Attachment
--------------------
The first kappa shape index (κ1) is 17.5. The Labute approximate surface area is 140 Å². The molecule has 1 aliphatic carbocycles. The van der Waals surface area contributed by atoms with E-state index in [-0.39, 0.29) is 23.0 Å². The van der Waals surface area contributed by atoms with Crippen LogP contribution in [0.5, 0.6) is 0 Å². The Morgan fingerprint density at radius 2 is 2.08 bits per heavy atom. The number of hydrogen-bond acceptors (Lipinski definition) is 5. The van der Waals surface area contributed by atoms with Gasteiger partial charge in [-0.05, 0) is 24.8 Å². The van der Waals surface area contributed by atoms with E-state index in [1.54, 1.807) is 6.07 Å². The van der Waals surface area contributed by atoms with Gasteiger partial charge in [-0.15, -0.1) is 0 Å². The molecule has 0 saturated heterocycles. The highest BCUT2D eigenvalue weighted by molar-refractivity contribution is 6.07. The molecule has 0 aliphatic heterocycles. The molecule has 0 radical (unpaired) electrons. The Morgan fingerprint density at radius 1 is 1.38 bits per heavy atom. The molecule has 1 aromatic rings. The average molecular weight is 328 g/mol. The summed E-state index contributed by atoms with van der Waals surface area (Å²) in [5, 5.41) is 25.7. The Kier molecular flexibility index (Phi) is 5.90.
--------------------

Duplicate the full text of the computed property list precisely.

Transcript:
The first kappa shape index (κ1) is 17.5. The Labute approximate surface area is 140 Å². The molecule has 1 aliphatic carbocycles. The van der Waals surface area contributed by atoms with E-state index in [-0.39, 0.29) is 23.0 Å². The van der Waals surface area contributed by atoms with Crippen LogP contribution in [0.5, 0.6) is 0 Å². The Morgan fingerprint density at radius 2 is 2.08 bits per heavy atom. The number of hydrogen-bond acceptors (Lipinski definition) is 5. The van der Waals surface area contributed by atoms with Gasteiger partial charge in [-0.05, 0) is 24.8 Å². The van der Waals surface area contributed by atoms with E-state index in [1.54, 1.807) is 6.07 Å². The van der Waals surface area contributed by atoms with Gasteiger partial charge in [-0.15, -0.1) is 0 Å². The molecule has 0 saturated heterocycles. The highest BCUT2D eigenvalue weighted by molar-refractivity contribution is 6.07. The molecule has 0 aliphatic heterocycles. The molecule has 0 radical (unpaired) electrons. The Morgan fingerprint density at radius 1 is 1.38 bits per heavy atom. The molecule has 1 aromatic rings. The average molecular weight is 328 g/mol. The summed E-state index contributed by atoms with van der Waals surface area (Å²) in [5, 5.41) is 25.7. The Kier molecular flexibility index (Phi) is 5.90.